U.S. science funding at risk because of America COMPETES amendments | The American Ceramic Society

U.S. science funding at risk because of America COMPETES amendments

Credit: Diliff and PNNL

The update to the America COMPETES Act appears to be in trouble, threatening continued expansions of funding for NSF, NIST and DOE. Readers of this blog should contact their Representatives in Congress.

The America COMPETES Act, first signed in 2007, was a big step forward for science R&D in the U.S. and for the first time there was a consensus in Washington, D.C. to double the funding over a 10-year period for NSF, NIST and DOE’s Office of Science (including ARPA-E). As the name implies, the goal was to keep U.S. science programs competitive with the rest of the world by committing the nation to a path of sustained science funding, strong innovation and significant investments in the next generation of scientists and engineers.

The bill, however, was only funded through FY 2010. A bipartisan consensus seemed – until recently – to be in agreement that America COMPETES is worth reauthorizing and expanding this year to keep the agencies on schedule with the budget-doubling pace established in the original bill.

Until last week, the America COMPETES Reauthorization Act of 2010 appeared to be moving on a satisfactory pace through the U.S. House of Representatives. However, a “motion to recommit” (send the bill back to the House’s Science & Technology Committee) was forced in response to an amendment to cut a major section of America COMPETES because of what seems to be politically motivated concerns about “excessive spending.” According to the Alliance for Science and Technology Research in America, the amendment would have frozen all spending on previous levels for NSF, NIST and DOE-OS, eliminated funding for sensible programs, such as the Energy Innovation Hubs and state innovation projects, and ended the authority contained in the bill two years early (FY 2013 instead of FY 2015).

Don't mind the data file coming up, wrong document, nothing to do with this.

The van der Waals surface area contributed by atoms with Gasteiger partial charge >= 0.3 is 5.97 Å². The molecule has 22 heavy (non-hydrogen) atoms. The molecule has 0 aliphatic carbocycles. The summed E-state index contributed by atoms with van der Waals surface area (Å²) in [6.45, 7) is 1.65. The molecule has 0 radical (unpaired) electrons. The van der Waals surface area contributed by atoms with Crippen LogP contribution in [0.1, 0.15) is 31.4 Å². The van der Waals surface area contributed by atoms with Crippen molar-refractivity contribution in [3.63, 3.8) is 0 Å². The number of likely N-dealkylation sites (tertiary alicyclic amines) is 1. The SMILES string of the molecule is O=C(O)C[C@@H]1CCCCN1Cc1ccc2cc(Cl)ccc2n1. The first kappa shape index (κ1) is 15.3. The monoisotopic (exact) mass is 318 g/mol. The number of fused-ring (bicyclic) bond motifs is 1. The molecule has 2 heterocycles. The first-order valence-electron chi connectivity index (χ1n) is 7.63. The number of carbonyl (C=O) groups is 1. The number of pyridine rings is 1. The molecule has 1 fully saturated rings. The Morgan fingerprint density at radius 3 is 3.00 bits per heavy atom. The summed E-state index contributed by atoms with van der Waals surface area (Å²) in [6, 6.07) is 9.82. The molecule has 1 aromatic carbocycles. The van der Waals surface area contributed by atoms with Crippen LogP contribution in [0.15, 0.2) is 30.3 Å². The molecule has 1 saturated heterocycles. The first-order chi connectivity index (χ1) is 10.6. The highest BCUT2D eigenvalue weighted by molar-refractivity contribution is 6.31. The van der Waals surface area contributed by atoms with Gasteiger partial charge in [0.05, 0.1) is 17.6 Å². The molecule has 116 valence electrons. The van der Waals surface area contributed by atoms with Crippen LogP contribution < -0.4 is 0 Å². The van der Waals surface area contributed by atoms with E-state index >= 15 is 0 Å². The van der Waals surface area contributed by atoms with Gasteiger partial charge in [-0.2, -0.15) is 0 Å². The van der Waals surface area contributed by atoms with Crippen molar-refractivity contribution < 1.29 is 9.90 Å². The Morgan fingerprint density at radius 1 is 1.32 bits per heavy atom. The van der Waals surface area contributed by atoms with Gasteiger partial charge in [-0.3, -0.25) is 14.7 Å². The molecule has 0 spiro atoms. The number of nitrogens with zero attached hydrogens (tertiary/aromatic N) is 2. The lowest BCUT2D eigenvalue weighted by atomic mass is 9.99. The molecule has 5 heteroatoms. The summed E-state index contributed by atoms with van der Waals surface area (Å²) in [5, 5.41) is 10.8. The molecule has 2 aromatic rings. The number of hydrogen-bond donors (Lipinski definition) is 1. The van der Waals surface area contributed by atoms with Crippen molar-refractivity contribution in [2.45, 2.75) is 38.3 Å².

ASTRA and other major science organizations (see for example, the statement from American Physical Society) are urging members of the science and research communities to contact legislators and urge them to support America COMPETES with the funding and programs restored.

The groups say time is of the essence because a new bill – America COMPETES with the cuts restored – may come back to the full House in the next week or soon thereafter.

This bill is critical for the U.S.’s R&D future and I urge you to do what you can to support it.

Adding . . . I found a bit more about the “dirty” trick used to derail this bill. Literally. Apparently, the Congressman who opposed the bill – Rep. Ralph Hall (R-Texas) – introduced a Motion to Recommit (forcing the America COMPETES bill back to committee instead of being approved on the House floor) that contained a totally unrelated provision that would bar the federal government from paying the salaries of employees who’ve been disciplined for viewing pornography at work.

Therefore, representatives who wanted to oppose Hall’s motion would have been framed as being pro-porn. Clever. 126 representatives called Hall’s bluff, but not enough to pass the bill.

America COMPETES supporters will likely insert Hall’s irrelevant ban into the bill and try to bring it up again for approval, but I have no idea what’s to stop Hall or other opponents from doing something similar in the next round. Hall’s hasn’t budged on his opposition to America COMPETES: “[T]his bill spends too much money and goes far beyond the original intent and scope of the COMPETES legislation.”